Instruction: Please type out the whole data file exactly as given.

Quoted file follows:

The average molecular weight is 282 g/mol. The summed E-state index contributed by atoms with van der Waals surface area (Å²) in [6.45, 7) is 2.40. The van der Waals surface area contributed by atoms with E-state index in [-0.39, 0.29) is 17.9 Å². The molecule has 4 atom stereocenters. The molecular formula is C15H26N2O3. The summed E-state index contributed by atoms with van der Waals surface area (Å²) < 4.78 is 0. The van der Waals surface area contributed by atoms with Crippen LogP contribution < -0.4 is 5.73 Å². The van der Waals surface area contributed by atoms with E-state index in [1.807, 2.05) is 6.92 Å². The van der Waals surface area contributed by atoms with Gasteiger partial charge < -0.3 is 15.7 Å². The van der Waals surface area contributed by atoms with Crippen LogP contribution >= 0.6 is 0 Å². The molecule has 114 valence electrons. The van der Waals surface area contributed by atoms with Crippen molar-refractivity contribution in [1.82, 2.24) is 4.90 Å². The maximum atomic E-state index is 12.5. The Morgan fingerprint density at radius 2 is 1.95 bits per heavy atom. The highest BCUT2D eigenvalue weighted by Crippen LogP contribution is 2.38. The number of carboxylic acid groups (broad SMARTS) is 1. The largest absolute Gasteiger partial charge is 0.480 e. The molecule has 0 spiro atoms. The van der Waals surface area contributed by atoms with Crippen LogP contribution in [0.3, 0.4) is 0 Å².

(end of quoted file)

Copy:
The average molecular weight is 282 g/mol. The summed E-state index contributed by atoms with van der Waals surface area (Å²) in [6.45, 7) is 2.40. The van der Waals surface area contributed by atoms with E-state index in [-0.39, 0.29) is 17.9 Å². The molecule has 4 atom stereocenters. The molecular formula is C15H26N2O3. The summed E-state index contributed by atoms with van der Waals surface area (Å²) < 4.78 is 0. The van der Waals surface area contributed by atoms with Crippen LogP contribution < -0.4 is 5.73 Å². The van der Waals surface area contributed by atoms with E-state index in [1.807, 2.05) is 6.92 Å². The van der Waals surface area contributed by atoms with Gasteiger partial charge < -0.3 is 15.7 Å². The van der Waals surface area contributed by atoms with Crippen LogP contribution >= 0.6 is 0 Å². The molecule has 114 valence electrons. The van der Waals surface area contributed by atoms with Crippen molar-refractivity contribution in [1.82, 2.24) is 4.90 Å². The maximum atomic E-state index is 12.5. The Morgan fingerprint density at radius 2 is 1.95 bits per heavy atom. The highest BCUT2D eigenvalue weighted by Crippen LogP contribution is 2.38. The number of carboxylic acid groups (broad SMARTS) is 1. The largest absolute Gasteiger partial charge is 0.480 e. The molecule has 0 spiro atoms. The van der Waals surface area contributed by atoms with Crippen LogP contribution in [0.3, 0.4) is 0 Å².